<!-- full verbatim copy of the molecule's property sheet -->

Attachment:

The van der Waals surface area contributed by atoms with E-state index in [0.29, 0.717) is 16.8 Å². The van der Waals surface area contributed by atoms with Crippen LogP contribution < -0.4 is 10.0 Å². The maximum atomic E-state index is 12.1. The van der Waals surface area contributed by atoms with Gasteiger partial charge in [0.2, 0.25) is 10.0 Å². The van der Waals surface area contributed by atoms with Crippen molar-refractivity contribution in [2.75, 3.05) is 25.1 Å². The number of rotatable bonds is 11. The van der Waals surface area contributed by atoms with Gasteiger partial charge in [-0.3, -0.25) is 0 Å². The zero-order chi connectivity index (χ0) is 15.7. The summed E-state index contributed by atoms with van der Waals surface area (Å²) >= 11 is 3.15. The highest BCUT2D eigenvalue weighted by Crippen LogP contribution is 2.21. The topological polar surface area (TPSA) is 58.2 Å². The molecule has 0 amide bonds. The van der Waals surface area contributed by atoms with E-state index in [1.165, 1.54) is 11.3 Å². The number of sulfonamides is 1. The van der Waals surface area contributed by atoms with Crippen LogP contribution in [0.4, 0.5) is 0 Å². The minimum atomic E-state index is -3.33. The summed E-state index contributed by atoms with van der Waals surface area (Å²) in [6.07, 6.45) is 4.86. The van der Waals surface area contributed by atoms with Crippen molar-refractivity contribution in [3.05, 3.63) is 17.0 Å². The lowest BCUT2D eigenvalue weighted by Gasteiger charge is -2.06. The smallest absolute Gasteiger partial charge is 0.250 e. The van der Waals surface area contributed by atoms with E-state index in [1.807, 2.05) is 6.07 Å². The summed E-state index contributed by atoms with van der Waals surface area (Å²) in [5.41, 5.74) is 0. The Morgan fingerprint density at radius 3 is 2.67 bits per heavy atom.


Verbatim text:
The van der Waals surface area contributed by atoms with E-state index in [0.29, 0.717) is 16.8 Å². The van der Waals surface area contributed by atoms with Crippen LogP contribution < -0.4 is 10.0 Å². The maximum atomic E-state index is 12.1. The van der Waals surface area contributed by atoms with Gasteiger partial charge in [0.2, 0.25) is 10.0 Å². The van der Waals surface area contributed by atoms with Crippen molar-refractivity contribution in [2.75, 3.05) is 25.1 Å². The number of rotatable bonds is 11. The van der Waals surface area contributed by atoms with Gasteiger partial charge in [-0.3, -0.25) is 0 Å². The zero-order chi connectivity index (χ0) is 15.7. The summed E-state index contributed by atoms with van der Waals surface area (Å²) >= 11 is 3.15. The highest BCUT2D eigenvalue weighted by Crippen LogP contribution is 2.21. The topological polar surface area (TPSA) is 58.2 Å². The molecule has 0 amide bonds. The van der Waals surface area contributed by atoms with E-state index in [1.165, 1.54) is 11.3 Å². The number of sulfonamides is 1. The van der Waals surface area contributed by atoms with Crippen LogP contribution in [0.4, 0.5) is 0 Å². The minimum atomic E-state index is -3.33. The summed E-state index contributed by atoms with van der Waals surface area (Å²) in [6.07, 6.45) is 4.86. The van der Waals surface area contributed by atoms with Crippen molar-refractivity contribution in [3.05, 3.63) is 17.0 Å². The lowest BCUT2D eigenvalue weighted by Gasteiger charge is -2.06. The smallest absolute Gasteiger partial charge is 0.250 e. The van der Waals surface area contributed by atoms with E-state index in [1.807, 2.05) is 6.07 Å². The summed E-state index contributed by atoms with van der Waals surface area (Å²) in [5.41, 5.74) is 0. The Morgan fingerprint density at radius 3 is 2.67 bits per heavy atom.